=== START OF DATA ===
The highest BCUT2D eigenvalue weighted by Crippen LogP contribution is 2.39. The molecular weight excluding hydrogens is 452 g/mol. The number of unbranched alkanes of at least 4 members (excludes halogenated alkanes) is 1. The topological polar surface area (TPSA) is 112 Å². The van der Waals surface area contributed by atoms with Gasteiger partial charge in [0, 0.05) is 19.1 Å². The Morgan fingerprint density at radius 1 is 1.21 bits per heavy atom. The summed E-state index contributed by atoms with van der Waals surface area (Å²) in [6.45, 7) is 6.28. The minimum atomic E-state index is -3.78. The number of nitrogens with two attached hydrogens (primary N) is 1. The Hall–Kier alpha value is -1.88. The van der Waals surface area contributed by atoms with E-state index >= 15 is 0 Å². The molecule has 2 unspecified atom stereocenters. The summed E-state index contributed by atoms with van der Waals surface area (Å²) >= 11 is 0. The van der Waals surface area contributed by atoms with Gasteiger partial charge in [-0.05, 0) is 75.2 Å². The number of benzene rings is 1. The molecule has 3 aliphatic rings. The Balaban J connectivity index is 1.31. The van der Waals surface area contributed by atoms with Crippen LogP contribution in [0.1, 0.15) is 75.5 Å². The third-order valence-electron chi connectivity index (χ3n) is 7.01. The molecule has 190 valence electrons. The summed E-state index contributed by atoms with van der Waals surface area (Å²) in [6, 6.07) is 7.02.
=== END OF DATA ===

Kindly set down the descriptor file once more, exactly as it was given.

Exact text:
The highest BCUT2D eigenvalue weighted by Crippen LogP contribution is 2.39. The molecular weight excluding hydrogens is 452 g/mol. The number of unbranched alkanes of at least 4 members (excludes halogenated alkanes) is 1. The topological polar surface area (TPSA) is 112 Å². The van der Waals surface area contributed by atoms with Gasteiger partial charge in [0, 0.05) is 19.1 Å². The Morgan fingerprint density at radius 1 is 1.21 bits per heavy atom. The summed E-state index contributed by atoms with van der Waals surface area (Å²) in [6.45, 7) is 6.28. The minimum atomic E-state index is -3.78. The number of nitrogens with two attached hydrogens (primary N) is 1. The Hall–Kier alpha value is -1.88. The van der Waals surface area contributed by atoms with E-state index >= 15 is 0 Å². The molecule has 2 unspecified atom stereocenters. The summed E-state index contributed by atoms with van der Waals surface area (Å²) >= 11 is 0. The van der Waals surface area contributed by atoms with Gasteiger partial charge in [-0.05, 0) is 75.2 Å². The number of benzene rings is 1. The molecule has 3 aliphatic rings. The Balaban J connectivity index is 1.31. The van der Waals surface area contributed by atoms with Crippen LogP contribution in [0.1, 0.15) is 75.5 Å². The third-order valence-electron chi connectivity index (χ3n) is 7.01. The molecule has 190 valence electrons. The summed E-state index contributed by atoms with van der Waals surface area (Å²) in [6, 6.07) is 7.02.